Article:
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Make Getting Out of Bed at 6 a.m. Easier with These 10 Tips

By HERWriter
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Make Getting Out of Bed at 6 a.m. Easier: Try These 10 Tips Victosha2013/PhotoSpin

I won’t lie to you. I’m not a poster child for early morning workouts. In fact, more times than not, I'm half-awake at 6 a.m. fighting the urge to grab five more minutes of sleep when I should be lacing up for a run.

Sometimes no matter how many pep talks you give yourself, it’s seems like it’s just not happening.

Personally, no matter how difficult it seems, I don’t believe that we simply cannot do something. Given the right amount of dedication, commitment and alarm clocks, we can do anything we put our minds to.

Thus, for those of you that set a goal and believe you can do it, I'm going to start with some tough love. It won't happen overnight, and if it does, good for you, please share your secret.

For the rest of us, here are some tips and tricks for turning yourself into a lean mean, morning workout machine (at least for part of the week).

1) Start slow

Since you’re still reading, you have come to terms that this won’t happen overnight, which is totally fine. Be easy on yourself and take small victories.

Get out of bed a half hour early? Awesome. Be happy for success not matter how small!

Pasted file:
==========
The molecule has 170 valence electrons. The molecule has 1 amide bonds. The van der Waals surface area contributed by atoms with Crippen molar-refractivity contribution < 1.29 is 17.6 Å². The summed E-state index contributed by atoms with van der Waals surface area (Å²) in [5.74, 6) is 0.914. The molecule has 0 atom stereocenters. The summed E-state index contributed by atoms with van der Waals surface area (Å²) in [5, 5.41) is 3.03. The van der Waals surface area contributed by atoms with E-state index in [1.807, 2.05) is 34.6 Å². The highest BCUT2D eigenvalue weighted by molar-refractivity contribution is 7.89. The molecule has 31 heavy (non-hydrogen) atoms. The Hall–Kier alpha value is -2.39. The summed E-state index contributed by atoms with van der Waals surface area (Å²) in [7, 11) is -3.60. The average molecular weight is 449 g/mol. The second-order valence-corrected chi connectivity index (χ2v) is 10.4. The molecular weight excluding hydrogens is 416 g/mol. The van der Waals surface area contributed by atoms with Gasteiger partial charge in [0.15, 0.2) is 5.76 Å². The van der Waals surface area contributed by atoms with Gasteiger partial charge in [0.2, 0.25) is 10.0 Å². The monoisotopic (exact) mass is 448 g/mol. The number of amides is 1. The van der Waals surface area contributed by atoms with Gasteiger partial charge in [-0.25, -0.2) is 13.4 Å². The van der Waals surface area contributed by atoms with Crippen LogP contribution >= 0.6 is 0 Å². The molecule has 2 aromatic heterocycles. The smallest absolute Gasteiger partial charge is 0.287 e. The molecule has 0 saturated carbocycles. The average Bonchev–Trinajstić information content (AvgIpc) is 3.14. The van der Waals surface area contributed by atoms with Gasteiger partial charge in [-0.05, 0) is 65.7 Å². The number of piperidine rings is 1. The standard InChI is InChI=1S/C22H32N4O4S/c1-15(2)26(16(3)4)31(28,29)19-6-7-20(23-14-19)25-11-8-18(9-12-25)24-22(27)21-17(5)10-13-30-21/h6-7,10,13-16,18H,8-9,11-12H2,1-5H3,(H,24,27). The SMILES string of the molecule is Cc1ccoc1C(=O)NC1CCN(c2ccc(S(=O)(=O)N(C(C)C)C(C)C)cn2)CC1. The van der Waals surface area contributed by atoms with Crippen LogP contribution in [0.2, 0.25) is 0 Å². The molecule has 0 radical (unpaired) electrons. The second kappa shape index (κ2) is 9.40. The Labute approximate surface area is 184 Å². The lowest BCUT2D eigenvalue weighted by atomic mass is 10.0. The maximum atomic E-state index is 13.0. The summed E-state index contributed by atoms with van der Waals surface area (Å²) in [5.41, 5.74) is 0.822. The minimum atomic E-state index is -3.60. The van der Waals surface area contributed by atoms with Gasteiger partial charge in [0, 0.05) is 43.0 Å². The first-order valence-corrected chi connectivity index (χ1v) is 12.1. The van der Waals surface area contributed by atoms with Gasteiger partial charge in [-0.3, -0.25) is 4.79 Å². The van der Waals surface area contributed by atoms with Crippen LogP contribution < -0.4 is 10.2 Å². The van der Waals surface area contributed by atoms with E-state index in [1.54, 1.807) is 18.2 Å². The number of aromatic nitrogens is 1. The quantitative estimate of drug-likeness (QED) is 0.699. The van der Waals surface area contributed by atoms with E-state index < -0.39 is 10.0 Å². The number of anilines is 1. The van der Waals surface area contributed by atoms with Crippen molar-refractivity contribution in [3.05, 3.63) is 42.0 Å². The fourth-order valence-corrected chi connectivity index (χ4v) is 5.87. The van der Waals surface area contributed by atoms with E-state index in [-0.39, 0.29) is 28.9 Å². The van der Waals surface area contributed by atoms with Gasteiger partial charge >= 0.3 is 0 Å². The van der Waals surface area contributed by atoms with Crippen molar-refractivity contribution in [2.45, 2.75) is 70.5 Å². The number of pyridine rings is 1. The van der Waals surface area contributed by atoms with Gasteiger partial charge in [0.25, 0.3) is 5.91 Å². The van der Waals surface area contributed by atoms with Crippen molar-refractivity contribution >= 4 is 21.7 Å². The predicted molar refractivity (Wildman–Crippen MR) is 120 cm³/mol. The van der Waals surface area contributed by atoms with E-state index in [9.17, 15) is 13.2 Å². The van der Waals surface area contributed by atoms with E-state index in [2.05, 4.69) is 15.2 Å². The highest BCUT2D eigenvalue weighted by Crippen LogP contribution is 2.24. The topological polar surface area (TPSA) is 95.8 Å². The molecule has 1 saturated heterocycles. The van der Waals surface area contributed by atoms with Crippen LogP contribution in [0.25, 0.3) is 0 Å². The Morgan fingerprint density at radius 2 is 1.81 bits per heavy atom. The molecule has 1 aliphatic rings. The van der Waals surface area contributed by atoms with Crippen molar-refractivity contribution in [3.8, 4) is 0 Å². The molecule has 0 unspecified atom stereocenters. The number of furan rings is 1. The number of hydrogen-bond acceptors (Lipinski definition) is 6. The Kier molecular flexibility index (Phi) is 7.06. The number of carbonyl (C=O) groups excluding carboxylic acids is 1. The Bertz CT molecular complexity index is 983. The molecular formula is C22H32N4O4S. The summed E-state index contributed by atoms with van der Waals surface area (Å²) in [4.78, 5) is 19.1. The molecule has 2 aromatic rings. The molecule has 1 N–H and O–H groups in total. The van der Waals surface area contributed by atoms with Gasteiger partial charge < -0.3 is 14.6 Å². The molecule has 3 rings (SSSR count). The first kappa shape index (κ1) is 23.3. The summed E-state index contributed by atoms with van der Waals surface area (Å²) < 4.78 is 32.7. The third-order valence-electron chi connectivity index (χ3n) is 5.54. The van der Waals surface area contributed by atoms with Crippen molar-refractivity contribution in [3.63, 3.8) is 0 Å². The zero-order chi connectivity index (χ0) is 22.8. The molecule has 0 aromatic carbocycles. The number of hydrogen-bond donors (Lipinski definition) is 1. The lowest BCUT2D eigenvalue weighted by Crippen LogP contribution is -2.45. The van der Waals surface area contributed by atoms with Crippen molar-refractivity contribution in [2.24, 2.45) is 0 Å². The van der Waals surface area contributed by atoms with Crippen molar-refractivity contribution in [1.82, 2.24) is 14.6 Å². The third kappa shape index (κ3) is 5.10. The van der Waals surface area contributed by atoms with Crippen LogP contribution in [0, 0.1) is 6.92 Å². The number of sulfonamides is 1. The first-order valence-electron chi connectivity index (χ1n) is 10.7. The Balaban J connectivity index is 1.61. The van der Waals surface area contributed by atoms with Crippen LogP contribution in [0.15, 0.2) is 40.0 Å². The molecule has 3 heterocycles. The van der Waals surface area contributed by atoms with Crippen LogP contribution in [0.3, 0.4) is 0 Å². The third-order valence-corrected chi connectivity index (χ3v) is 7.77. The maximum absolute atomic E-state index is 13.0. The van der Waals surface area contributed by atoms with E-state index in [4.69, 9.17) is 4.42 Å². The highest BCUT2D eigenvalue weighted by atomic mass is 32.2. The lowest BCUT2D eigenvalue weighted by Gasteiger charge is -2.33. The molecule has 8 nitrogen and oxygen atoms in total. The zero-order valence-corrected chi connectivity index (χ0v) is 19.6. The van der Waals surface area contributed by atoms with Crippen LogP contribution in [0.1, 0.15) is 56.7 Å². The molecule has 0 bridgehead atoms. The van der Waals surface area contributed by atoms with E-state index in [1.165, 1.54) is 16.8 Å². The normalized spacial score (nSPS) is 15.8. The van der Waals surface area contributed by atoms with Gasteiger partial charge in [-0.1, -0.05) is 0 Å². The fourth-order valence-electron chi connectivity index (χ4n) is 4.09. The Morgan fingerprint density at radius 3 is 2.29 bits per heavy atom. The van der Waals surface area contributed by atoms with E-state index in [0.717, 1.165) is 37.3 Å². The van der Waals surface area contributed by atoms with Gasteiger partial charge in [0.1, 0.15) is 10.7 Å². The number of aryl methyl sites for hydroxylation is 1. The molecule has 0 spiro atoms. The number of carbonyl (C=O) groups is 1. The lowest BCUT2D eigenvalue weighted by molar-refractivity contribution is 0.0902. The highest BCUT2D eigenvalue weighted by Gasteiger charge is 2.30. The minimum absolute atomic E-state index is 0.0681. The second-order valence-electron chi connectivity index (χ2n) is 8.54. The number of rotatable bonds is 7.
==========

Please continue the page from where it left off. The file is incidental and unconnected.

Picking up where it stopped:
By the same token, don't reward yourself for every small victory. Give yourself a pat on the back for one 30-minute morning run and save the reward of new running shoes for when you're able to drag yourself out of bed for an entire month of workouts.

2) Turn on a light

Just because the sun's not up, doesn't mean you don't have to be. Turn on a light, play some music and even if you're going to check your Twitter feed for five minutes while laying in bed, your body is waking up.

Also, spend a half hour once a week downloading some new music. Nothing wakes you up like a new song you're completely obsessed with.

Are you running long distances? Podcasts are a lifesaver! From motivational running tips to laugh-out-loud comedy, these 30-minute to 1-hour shows will distract you for miles.

3) Drink water

You want your body to stop feeling sluggish as soon as possible. Drink water and hydrate. It's that simple.

4) Go to sleep early

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We value and respect our HERWriters' experiences, but everyone is different. Many of our writers are speaking from personal experience, and what's worked for them may not work for you. Their articles are not a substitute for medical advice, although we hope you can gain knowledge from their insight.



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